The Darkest Side of Saturn is, among other things, an asteroid story—a female astronomer and a male engineer co-discover a two-mile wide asteroid that might or might not hit the Earth in 16 years. Their conundrum, besides a potential illicit affair between them (they’re both married to other people), is how to announce it without making jackasses of themselves.
How did the title come about?
I was at the Jet Propulsion Laboratory (JPL) in the early 80s watching the first pictures come in from the Voyager I spacecraft after it flew by Saturn. The planet’s gravity had grabbed Voyager and flung it northward out of the plane of the solar system, and now we looked back and down at Saturn’s night side nested inside the crescent of the day side.
From that higher perspective came a view that had never before been seen. Saturn had always, in all of history, never been more than a tiny two-dimensional disk painted onto the celestial sphere. Now for the first time, seen from a new direction, the shadow cutting across the rings and that darkness nested into light made the planet real. It had finally become a three-dimensional sphere floating in space. The title popped into my head: The Dark Side of Saturn. (Darkest came later.) The dark side contrasted against the light made it real.
I didn’t start writing the story until a decade later, and by then I’d figured out what the title meant: the yin and yang aspect of the world. How opposites taken together from a wider viewpoint make a whole. Good and evil, science and religion, faith versus understanding, male versus female, each provides context for the other, and out of that you get something more complete than either by itself.
What’s the meaning of the book?
Normally this is where an author should be coy and say, “That’s for readers and critics to decide; I am but the humble author of a modest story; what would I know about its deeper meaning?” But no! Fools rush in . . . A chapter named “Bridge to Nowhere” lays out a good chunk of what I intended:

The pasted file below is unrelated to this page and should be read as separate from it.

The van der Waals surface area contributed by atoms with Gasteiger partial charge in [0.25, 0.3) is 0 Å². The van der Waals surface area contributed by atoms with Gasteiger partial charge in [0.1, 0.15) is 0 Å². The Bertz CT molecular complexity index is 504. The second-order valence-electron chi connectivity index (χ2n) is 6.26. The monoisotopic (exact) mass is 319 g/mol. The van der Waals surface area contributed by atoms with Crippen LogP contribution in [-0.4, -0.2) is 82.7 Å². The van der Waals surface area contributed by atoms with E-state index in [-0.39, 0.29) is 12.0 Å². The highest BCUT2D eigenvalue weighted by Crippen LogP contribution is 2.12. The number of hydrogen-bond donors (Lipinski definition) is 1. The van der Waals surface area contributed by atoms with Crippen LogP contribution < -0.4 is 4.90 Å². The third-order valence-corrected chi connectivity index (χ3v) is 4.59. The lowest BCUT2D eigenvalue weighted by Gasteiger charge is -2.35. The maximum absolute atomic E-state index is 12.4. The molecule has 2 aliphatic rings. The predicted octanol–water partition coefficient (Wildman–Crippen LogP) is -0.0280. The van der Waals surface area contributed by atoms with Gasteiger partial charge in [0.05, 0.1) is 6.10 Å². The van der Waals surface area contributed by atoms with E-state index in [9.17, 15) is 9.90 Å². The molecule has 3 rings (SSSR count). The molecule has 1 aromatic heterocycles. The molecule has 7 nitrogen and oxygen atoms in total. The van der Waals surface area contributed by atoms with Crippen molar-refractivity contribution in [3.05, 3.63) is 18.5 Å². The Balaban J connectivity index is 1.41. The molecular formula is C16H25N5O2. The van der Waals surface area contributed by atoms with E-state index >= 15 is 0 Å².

There’s a beautiful, pristine bridge deep in the middle of the mountains northeast of Los Angeles made of white concrete—pure and unabused by tire marks. Right after it was built in the 1930s, a flood washed out the road leading onto it, and the bridge was never used. It arches gracefully over a deep canyon and runs smack into the side of a mountain. Nowhere!
That bridge is a monument to man’s folly, thinking he can compete with nature. But it’s also a tribute to man’s striving for the future and the beauty that it occasionally brings about. The story of man has always been struggle and despair, and yet despite that, despite the manifest hopelessness of our journey, man keeps striving toward some unknown destiny, always hoping, always seeing something worthy ahead. The book names that destiny, but now I’m skirting a spoiler, so I’ll stop here while I’m still ahead.
Question: Why did I write the book?
Answer: To satisfy myself. And that includes not writing in a genre.
If you’re looking for genre, don’t bother reading The Darkest Side of Saturn. It’s not one. I wrote it to please myself, not follow a deeply rutted road. It’s not science fiction, mystery, romance, literary, thriller, or any of those categories that have rules, conventions, and expectations. It has science, but it’s not science fiction. It has romance, but it’s not a romance. There’s sex, some of it extreme—not in the usual generic mold. It’s about science, romance, sex, world view, and metaphysical speculation all rolled into one.
Cabbages and kings! It’s for people who like to ponder imponderables with their entertainment. But it ain’t vanilla science fiction (whatever that is), so if you’re looking for quirky, unpronounceable alien names or a space opera that violates all the rules of physics, this book is not for you—it won’t meet your expectations.
Then why did I call it science fiction? Because I had a weak moment. Because the established publishing and marketing industries require that every work of fiction be labeled, marked, pigeon-holed, screwed, blued, and tattooed as a genre.
I like to think of it as a Greek drama, devoid of sound and fury, signifying something. Like some Greek dramas, it has an odyssey, and there’s even a Greek chorus of girl and boy scientists and engineers. It has sermons preached by a spacecraft navigator turned Prophet of Doom and his antagonist, a fanatical preacher. It has voices in their heads, and rants ranted by an obnoxious radio talk show host.
And lastly, it has a two-mile wide asteroid that might hit Earth. Start the countdown.